Environment and development
in coastal regions and in small islands
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Field Project Summary
Promotion of indigenous wise practices: medicinal knowledge and freshwater fish, Moripi Cultural Area, Gulf Province; food security, Trobriand Islands, Milne Bay Province, Papua New Guinea.

Revision Date: 1st April, 2001.
Title:  Promotion of indigenous wise practices: medicinal knowledge and freshwater fish, Moripi Cultural Area, Gulf Province; food security, Trobriand Islands, Milne Bay Province, Papua New Guinea. [Former titles: Wise use of swamps and riverine resources in the Moripi cultural area (Gulf Province, Papua New Guinea) and Towards sustainable island living in Trobriand Island (Papua New Guinea)].
Goals: To rekindle, stimulate and promote dormant wise indigenous practices; to ensure the continuity of useful knowledge and sustainable practices; to maintain wise traditional methods of resource exploitation; to maintain sound and durable notions of self sustenance; to challenge present critical attitudes and behaviour towards all forms of traditional knowledge; to restore sufficient levels of food supply in preparation for future natural disasters, such as climatic variations caused by El Niño/ La Niña episodes.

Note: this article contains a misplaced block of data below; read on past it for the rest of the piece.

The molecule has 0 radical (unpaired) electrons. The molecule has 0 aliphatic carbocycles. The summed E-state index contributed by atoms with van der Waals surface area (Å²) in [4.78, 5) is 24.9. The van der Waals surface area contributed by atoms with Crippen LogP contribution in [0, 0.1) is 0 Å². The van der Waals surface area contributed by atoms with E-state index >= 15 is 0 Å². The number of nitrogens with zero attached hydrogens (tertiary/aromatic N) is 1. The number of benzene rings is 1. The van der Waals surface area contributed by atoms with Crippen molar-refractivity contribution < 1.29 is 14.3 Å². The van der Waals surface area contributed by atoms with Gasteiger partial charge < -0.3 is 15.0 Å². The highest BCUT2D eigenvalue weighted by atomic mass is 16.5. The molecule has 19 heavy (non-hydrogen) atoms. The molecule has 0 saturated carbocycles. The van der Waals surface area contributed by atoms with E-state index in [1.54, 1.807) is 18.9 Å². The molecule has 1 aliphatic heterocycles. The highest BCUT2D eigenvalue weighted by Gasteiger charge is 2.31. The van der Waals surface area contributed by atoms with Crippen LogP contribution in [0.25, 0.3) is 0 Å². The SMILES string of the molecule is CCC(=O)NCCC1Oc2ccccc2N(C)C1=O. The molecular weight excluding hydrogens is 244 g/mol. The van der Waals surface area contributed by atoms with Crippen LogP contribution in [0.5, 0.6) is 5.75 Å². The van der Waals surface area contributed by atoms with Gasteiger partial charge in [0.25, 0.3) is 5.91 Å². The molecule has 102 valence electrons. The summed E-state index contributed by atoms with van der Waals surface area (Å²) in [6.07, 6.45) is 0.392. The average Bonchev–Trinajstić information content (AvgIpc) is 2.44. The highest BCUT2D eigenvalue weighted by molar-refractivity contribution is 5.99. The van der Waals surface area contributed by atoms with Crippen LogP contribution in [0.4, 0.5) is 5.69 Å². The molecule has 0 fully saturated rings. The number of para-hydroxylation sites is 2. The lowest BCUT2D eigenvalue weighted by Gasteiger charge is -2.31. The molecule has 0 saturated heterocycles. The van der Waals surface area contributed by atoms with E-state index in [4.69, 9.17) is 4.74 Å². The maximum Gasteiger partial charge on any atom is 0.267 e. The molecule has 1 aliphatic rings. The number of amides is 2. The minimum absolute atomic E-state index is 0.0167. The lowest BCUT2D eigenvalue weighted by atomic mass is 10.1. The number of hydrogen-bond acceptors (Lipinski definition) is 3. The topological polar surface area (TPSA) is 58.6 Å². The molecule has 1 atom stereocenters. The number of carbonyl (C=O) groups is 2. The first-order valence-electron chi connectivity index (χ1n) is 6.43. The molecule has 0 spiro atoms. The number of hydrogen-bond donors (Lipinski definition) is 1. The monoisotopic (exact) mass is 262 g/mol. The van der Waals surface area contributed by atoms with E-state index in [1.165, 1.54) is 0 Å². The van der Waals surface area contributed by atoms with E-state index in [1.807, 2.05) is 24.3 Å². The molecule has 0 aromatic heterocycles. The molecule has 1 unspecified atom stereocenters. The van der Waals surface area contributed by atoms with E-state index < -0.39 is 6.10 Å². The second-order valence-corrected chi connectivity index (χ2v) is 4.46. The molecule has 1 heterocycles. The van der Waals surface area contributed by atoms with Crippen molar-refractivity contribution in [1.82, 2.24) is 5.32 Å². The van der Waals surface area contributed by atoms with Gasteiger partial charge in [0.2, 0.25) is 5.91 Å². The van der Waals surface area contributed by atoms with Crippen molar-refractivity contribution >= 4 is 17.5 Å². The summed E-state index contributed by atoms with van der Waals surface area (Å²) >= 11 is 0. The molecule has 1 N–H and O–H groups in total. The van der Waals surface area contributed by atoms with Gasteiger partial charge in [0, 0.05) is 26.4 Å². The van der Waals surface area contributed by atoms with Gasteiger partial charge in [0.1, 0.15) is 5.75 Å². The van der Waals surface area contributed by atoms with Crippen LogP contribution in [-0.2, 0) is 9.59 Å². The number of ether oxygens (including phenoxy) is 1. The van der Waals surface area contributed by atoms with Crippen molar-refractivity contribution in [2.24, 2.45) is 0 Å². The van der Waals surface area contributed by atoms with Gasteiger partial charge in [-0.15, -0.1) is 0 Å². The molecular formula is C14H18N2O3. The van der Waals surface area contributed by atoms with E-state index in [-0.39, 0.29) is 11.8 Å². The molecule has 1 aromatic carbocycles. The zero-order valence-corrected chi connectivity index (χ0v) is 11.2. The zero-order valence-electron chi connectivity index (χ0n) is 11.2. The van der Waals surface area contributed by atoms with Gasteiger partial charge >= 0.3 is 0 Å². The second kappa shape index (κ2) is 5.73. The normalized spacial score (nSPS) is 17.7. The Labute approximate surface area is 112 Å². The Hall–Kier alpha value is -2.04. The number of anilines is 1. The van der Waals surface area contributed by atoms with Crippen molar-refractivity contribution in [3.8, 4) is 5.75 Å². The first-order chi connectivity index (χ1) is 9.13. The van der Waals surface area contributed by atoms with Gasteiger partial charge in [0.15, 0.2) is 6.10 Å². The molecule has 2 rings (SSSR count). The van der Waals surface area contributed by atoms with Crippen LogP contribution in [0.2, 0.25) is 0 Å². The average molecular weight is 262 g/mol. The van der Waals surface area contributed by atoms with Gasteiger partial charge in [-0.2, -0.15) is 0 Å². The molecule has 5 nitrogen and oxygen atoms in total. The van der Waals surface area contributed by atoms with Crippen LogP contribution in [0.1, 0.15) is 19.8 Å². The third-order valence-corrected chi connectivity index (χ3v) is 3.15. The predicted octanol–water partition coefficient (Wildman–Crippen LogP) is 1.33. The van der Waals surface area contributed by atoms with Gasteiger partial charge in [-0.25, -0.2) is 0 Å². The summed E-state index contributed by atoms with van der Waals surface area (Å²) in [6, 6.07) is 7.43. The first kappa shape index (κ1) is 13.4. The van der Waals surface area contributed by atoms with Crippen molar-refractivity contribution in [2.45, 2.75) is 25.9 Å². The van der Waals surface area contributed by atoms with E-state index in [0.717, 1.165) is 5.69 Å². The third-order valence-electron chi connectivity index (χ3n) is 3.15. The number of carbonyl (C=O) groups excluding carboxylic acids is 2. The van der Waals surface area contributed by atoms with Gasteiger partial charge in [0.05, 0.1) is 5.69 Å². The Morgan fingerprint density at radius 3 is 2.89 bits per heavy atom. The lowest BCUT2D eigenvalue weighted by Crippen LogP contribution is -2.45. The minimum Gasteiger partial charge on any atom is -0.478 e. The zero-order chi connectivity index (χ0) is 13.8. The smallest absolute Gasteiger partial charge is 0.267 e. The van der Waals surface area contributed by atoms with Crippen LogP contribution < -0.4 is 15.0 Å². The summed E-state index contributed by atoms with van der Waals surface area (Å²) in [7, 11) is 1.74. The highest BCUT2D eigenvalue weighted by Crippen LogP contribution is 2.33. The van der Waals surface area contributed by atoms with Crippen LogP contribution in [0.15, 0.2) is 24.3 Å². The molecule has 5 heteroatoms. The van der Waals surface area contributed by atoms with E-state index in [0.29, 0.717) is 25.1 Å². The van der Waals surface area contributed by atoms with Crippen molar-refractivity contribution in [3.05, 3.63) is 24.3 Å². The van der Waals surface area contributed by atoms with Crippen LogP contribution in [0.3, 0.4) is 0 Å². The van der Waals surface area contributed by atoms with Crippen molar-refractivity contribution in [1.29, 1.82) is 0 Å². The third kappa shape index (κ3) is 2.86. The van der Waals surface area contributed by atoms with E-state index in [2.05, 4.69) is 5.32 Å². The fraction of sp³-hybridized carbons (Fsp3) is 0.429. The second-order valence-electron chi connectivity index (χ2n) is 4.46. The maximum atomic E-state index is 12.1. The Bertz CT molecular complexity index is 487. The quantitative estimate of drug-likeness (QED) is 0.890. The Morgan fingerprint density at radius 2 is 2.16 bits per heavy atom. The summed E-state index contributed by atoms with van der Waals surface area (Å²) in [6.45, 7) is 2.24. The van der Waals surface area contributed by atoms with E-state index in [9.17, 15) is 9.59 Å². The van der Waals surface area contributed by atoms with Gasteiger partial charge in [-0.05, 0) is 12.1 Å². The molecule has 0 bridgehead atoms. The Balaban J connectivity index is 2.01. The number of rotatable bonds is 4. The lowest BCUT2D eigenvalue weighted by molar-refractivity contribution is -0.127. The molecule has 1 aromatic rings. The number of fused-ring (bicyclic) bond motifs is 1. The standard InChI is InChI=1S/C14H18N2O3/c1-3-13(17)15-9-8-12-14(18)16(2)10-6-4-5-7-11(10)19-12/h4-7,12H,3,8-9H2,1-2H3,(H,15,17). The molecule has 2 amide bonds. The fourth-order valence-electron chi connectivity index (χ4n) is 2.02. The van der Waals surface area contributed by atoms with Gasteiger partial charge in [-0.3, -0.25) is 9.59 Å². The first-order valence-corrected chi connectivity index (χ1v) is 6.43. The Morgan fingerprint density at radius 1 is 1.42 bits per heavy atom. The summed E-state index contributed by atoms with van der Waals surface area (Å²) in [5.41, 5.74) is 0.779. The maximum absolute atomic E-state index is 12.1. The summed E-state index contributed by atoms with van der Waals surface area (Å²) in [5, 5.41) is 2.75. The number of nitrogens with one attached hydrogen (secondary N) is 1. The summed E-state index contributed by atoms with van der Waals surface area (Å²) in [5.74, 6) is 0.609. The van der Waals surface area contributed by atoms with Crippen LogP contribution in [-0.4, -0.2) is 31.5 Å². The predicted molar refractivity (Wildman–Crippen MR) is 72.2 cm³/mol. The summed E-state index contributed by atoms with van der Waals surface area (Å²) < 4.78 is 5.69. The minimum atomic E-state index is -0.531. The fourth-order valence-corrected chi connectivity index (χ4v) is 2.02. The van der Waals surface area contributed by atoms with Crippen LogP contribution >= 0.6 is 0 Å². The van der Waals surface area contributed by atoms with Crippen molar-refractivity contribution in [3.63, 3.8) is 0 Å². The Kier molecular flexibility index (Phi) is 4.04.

Location: The coastal area of the Moripi Cultural Area, Gulf Province; and five villages: Okeboma, Okupukopu, Ilalima, Osapola and Ketuvi, Kiriwina Island, Trobriand Islands, Milne Bay Province, Papua New Guinea (PNG).
Starting date: 1998 (Moripi Cultural Area), 1999 (Trobriand Islands). 
Partners: PNG Office of Environment and Conservation; selected village researchers; Gulf Provincial Department of Primary Industry; Milne Bay Provincial Forestry Department, Alotau; Millenium Ecosystem Assessment – Small Islands Under Pressure in Papua New Guinea (Dr. Colin Filer – Department of Anthropology/Resource Management in Asia-Pacific Project, RSPAS, ANU); Environmental Science, Biology and Physical Geography disciplines of the University of Papua New Guinea; UNESCO Coastal Regions and Small Islands platform.
Pilot project leader:

Dr. Linus s. digim’Rina, Head of Anthropology and Sociology  Department, University of Papua New Guinea, PO Box 320, University  PO, National Capital District 134, Papua New Guinea.
Tel: 675 326 716 (3/4) Fax: 675 326 7187
e-mail: lsdigi@upng.ac.pg

Description: The Moripi Cultural Area lies along the coast and is accessible by vehicular roads as well as by air from Port Moresby. It is composed of three main Toaripi language speaking villages: Miaru, Iokea and Oiapu. Other inland villages belong to the Austronesian language speaking people. The main feature of the area is characterised by the huge River Miaru on which the villagers largely depend for their resources.
The planned activities include:
(1)   A social profile of the Miaru village as the key point of entry.